Veritas's Future Is Scrutinized

Wall Streeters weigh in on the potential impact of a $13 billion sale of Veritas to Symantec

December 15, 2004

4 Min Read
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News that Veritas Software Corp. (Nasdaq: VRTS) could become a $13 billion snack in the software food chain, after years of gobbling smaller companies, has surprised the storage industry.

According to a report in the New York Times this morning, Symantec Corp. (Nasdaq: SYMC) is on the verge of completing negotiations to purchase Veritas. The deal would create a software company with more than $4 billion in revenue (see Veritas to Be Sold, Paper Says)

Neither company has commented on the report, but it has sent ripples of speculation through the storage industry. Some say other suitors will be knocking on Veritass door to raise that $13 billion price tag.

Veritas has created lots of acquisition news in recent years -- as the buyer, not the seller. It paid $609 million for application performance management vendor Precise Software Solutions in June 2003 and $225 million for email archiver KVS last August. The company's also picked up a string of smaller companies along the way (see Veritas Picks Up Precise, No Brainer: Veritas Buys KVS, and Veritas Buys More Utility Power).

There had been speculation that Veritas might be a target for acquisition after its revenue fell in the second quarter of this year, but such talk quieted after the company bounced back last quarter (see Veritas Rides Earnings See-Saw and Veritas Rebounds).“I’m surprised that Veritas is being consolidated rather than being the consolidator,” says financial analyst Steve Berg of Punk Ziegel & Co.

The partner in this dance also seems a bit odd. Symantec, maker of the Norton series of antivirus products, has little storage presence outside of some backup products for IP SANs and NAS servers (see IP SANs Are Sizzling and Snap NAS Gets Protection). Symantec also is around the same size as the company it wants to buy. Veritas CEO Gary Bloom has said his company is on track for a $2 billion revenue year, while Symantec has reported $1.8 billion in revenues.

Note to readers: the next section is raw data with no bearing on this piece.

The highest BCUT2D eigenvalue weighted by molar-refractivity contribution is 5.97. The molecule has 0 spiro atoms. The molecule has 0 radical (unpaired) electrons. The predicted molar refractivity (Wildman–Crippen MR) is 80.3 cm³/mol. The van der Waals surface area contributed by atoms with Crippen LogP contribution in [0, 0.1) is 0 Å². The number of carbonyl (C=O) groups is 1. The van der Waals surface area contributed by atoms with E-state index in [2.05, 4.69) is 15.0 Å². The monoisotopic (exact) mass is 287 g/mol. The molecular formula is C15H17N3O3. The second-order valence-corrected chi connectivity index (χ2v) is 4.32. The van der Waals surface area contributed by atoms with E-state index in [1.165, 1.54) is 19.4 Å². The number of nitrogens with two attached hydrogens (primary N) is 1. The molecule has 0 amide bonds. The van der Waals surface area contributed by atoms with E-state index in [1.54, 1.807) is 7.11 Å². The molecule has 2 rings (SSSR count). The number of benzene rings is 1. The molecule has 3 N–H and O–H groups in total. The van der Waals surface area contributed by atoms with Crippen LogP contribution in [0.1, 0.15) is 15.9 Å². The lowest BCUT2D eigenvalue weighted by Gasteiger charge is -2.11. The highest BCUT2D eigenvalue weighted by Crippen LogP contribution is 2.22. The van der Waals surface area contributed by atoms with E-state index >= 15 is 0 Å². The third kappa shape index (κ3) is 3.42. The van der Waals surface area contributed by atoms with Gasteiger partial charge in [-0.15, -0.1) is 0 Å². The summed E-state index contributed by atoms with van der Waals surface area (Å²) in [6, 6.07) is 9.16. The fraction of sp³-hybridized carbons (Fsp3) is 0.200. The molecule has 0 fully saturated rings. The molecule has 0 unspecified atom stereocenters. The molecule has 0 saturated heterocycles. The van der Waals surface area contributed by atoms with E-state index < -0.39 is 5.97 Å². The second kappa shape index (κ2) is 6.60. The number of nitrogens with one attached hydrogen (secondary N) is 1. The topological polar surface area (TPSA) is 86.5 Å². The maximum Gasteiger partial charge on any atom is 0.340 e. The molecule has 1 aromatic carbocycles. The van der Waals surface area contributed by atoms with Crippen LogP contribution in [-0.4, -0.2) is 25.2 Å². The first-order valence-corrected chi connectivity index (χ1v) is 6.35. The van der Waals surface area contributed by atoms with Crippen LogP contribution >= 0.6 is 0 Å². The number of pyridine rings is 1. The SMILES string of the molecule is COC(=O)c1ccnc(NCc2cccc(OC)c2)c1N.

“I’ve been talking to a lot of people about possible storage company acquisitions, and Symantec has not been brought up once,” Merrill Lynch & Co. Inc. financial analyst Shebly Seyrafi says.

Now that Veritas's name is out there as an acquisition candidate, Seyrafi suspects other companies might get into the bidding. One possible suitor is EMC, which had 31.8 percent share of the storage software market compared to 21.7 percent for Veritas. (However, Veritas is the market leader in backup software.) Seyrafi also sees as possible takeover candidates Hitachi Data Systems (HDS), IBM Corp. (NYSE: IBM), Microsoft Corp. (Nasdaq: MSFT), and Oracle Corp. (Nasdaq: ORCL), which completed a $10.3 billion acquisition of PeopleSoft Inc. (Nasdaq: PSFT) on Monday (see The Price Is Right for PeopleSoft).

“Veritas is a rare special entity -- one of the few remaining large software storage pure plays out there,” Seyrafi says. “If Veritas goes to Symantec, it would be difficult to buy its storage business, unless somebody buys all of Symantec. So this creates a sense of urgency.”It doesn’t sound like the folks in Hopkinton, Mass. are interested in Veritas. They’re not shedding any tears either over the possible sale of their major software rival. “The demise of Veritas is inevitable,” an EMC spokesman says. “Niche independent players like Veritas will struggle to remain relevant.”

Symantec’s pursuit of Veritas shows it is interested in moving beyond its core-security business into backup and recovery. It's a strategy with some negative precedents: Enterprise software giants BMC Software Inc. (NYSE: BMC) and Computer Associates International Inc. (CA) (NYSE: CA) haven’t had much success after going down the storage road, but they didn’t buy an established player such as Veritas (see BMC Folds Storage Unit).

ThinkEquity Partners financial analyst Selhun Kong, who follows Symantec, wrote in a research note today that a Veritas acquisition would change the dynamics of how Symantec competes. Kong’s not sure if that’s good or bad, though.

“We believe it is too early to make a definitive call on the rumored acquisition,” Kong wrote. “If true, we think it is a gutsy move with good long-term potential but equally negative integration risks.”

A Veritas spokeswoman said the company would not comment on the possibility of the merger, while Symantec did not return phone calls seeking comment.— Dave Raffo, Senior Editor, Byte and Switch

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